The recent acquisition of Con-Way by XPO Logistics – a move that makes XPO North America’s second largest provider of less-than-truckload (LTL) services – is just the latest in a surge of acquisitions in the logistics space. As cash-rich companies both inside and outside the industry continue to buy and sell with what feels like an unprecedented degree of vigor, the value of an experienced and capable third-party logistics provider (3PL) that utilizes a transparent logistics platform is becoming increasingly evident.
In today’s unpredictable marketplace, transparency matters. A commodity model may be increasingly common in the transportation industry, but the role played by freight forwarders, centralized brokers or contractors is more opaque. This means that the customer has little to no idea of the costs and margins involved in transportation and logistics services. That is a liability at any time, but is particularly burdensome during periods of transition before, during and after a merger or acquisition.
When companies combine, things tend to get confusing and expensive. Logistics can suffer, particularly in transport-heavy industries like retail or grocery. Working closely with a 3PL that utilizes a transparent model and understands not just the logistics variables at play, but the fine contours of the finances and the acquisition process as well, can make a significant and sometimes dramatic difference. A transparent 3PL partner can provide critical insights and context at a time when those assets can be in short supply. Greater transparency not only helps avoid potential chaos and resolve complexities, it does so in a way that enhances coordination and integration, streamlines transportation and logistics management optimization, provides essential guidance and ultimately makes the mergers and acquisitions process smoother.
An experienced and transparent logistics partner can provide a competitive advantage well before a merger even takes place. The best providers are active participants in the due diligence process, adept at assessing possible acquisitions, working to identify and evaluate potential transportation and logistics synergies, and leveraging opportunities to save and make money. Transportation and logistics is such an important piece of the operational and financial landscape of companies that leveraging transparency to determine whether the potential new synergies justify the purchase price can be critical in determining if a deal moves forward.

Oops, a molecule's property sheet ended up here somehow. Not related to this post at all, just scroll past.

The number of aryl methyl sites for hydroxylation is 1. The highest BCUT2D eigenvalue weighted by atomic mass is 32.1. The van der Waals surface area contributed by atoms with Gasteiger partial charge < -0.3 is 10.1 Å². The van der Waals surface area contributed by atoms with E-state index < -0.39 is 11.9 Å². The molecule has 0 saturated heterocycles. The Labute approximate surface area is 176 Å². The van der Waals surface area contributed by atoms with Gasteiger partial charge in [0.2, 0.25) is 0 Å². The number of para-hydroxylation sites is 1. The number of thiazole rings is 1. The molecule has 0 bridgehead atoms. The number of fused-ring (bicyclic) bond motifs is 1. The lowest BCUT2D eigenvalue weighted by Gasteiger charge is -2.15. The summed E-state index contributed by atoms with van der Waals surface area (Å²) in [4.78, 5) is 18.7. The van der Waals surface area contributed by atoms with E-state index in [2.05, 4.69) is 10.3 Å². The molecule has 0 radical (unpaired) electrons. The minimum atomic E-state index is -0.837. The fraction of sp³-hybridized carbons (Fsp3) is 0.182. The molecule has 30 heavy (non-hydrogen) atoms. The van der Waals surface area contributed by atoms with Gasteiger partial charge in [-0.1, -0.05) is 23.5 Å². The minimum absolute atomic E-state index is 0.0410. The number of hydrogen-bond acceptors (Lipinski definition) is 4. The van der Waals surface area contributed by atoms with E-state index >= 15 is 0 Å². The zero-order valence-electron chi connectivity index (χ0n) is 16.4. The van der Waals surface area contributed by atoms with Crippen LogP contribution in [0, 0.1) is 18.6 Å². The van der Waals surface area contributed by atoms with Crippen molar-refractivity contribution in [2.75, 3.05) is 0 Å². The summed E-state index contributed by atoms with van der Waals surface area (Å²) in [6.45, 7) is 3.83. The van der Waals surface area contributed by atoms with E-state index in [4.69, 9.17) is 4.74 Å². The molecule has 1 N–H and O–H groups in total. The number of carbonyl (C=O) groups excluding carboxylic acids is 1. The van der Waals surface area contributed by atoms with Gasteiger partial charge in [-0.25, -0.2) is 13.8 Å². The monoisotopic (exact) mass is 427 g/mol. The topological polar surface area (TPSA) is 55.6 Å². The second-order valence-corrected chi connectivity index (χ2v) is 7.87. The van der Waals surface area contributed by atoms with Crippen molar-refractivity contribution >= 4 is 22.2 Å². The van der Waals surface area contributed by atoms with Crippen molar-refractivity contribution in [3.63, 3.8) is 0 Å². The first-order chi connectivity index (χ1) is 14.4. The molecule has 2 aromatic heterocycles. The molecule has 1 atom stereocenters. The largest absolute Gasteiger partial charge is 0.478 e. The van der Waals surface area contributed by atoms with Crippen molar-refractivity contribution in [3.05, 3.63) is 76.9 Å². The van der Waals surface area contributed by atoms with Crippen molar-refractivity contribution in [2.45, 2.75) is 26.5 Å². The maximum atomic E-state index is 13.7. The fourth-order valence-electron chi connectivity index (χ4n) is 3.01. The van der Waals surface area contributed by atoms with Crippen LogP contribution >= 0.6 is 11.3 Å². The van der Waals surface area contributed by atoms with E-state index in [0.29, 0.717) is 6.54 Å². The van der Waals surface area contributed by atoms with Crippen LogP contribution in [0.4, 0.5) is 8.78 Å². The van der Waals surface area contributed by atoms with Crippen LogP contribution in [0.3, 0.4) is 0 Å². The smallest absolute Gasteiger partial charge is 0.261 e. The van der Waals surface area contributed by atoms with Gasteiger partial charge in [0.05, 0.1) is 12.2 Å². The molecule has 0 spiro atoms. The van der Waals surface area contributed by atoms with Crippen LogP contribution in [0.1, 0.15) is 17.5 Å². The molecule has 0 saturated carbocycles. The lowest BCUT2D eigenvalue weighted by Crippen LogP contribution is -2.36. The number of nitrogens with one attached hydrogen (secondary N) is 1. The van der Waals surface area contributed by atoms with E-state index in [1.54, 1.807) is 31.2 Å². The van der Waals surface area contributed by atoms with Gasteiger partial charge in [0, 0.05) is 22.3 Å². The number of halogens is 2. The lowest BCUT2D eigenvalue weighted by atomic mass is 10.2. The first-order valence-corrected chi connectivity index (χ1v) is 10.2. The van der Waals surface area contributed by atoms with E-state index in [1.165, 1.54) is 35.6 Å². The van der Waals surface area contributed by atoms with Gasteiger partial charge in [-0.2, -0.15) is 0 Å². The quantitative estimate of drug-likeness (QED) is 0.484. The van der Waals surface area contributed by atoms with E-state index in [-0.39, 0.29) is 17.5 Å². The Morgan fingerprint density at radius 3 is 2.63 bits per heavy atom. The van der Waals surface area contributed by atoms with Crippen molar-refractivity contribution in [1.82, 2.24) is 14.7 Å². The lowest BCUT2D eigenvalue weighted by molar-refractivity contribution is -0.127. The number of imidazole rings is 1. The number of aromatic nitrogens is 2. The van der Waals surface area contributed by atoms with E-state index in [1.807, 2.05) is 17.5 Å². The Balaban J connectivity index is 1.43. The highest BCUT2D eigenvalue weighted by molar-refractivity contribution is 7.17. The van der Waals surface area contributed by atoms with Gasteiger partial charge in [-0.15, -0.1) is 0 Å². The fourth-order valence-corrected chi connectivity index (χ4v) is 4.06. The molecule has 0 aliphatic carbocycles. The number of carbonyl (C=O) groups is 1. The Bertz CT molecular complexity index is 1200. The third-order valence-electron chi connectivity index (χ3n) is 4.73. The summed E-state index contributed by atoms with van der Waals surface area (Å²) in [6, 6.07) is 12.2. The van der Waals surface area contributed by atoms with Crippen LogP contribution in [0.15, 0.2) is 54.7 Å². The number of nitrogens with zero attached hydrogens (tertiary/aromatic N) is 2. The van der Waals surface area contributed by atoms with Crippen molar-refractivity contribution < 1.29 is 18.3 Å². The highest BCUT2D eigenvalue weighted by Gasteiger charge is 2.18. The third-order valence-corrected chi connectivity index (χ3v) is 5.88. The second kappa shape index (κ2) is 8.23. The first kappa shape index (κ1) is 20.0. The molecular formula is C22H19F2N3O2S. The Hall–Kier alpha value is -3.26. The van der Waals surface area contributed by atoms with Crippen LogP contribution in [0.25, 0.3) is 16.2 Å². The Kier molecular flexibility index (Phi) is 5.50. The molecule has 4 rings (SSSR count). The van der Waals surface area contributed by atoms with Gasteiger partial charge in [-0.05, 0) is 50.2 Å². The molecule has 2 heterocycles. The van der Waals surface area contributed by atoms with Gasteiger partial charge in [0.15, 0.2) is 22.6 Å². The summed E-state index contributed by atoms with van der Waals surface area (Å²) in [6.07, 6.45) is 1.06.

Be aware that different companies may be using different enterprise resource planning (ERP) systems, and without a central database or consistent culture, chaos and inefficiency are an all-too-common post-merger reality. With a comprehensive and transparent logistics platform in place, that single centralized system can make a tremendous difference post-acquisition, when your 3PL may have the only clear and reliable picture of what is happening in your supply chain. Oftentimes, this will be the only central database available before the new larger entity can formally consolidate systems and data.
For companies that rely heavily on overseas shipping and logistics infrastructure and resources, transparent 3PL providers and platforms that are truly global in nature confer a potentially significant advantage. Having boots on the ground around the world helps with organizational consistency across both geographic and technological borders, systems coordination and hands-on change management during periods of transition.
Work with a transparent 3PL who is able to serve as a true business partner, closely integrated into all aspects of your business. A close working partner who has the technical and operational ability to delve deep into the mechanics of your shipping and logistics will be better able to provide open and honest recommendations. These kinds of transportation changes can make a meaningful difference in creating new efficiencies and saving money.
If a transparent 3PL is not already in place, it is essential that a trusted and transparent logistics resource be brought in as early as possible. When the logistics management team is not well-prepared before a merger or acquisition, it can lead to a great deal of unnecessary expenses that relate to expedited shipping, and less time to coordinate platform integration, streamline the newly expanded supply chain and identify the new efficiencies that are an appealing factor in the value equation for so many mergers and acquisitions.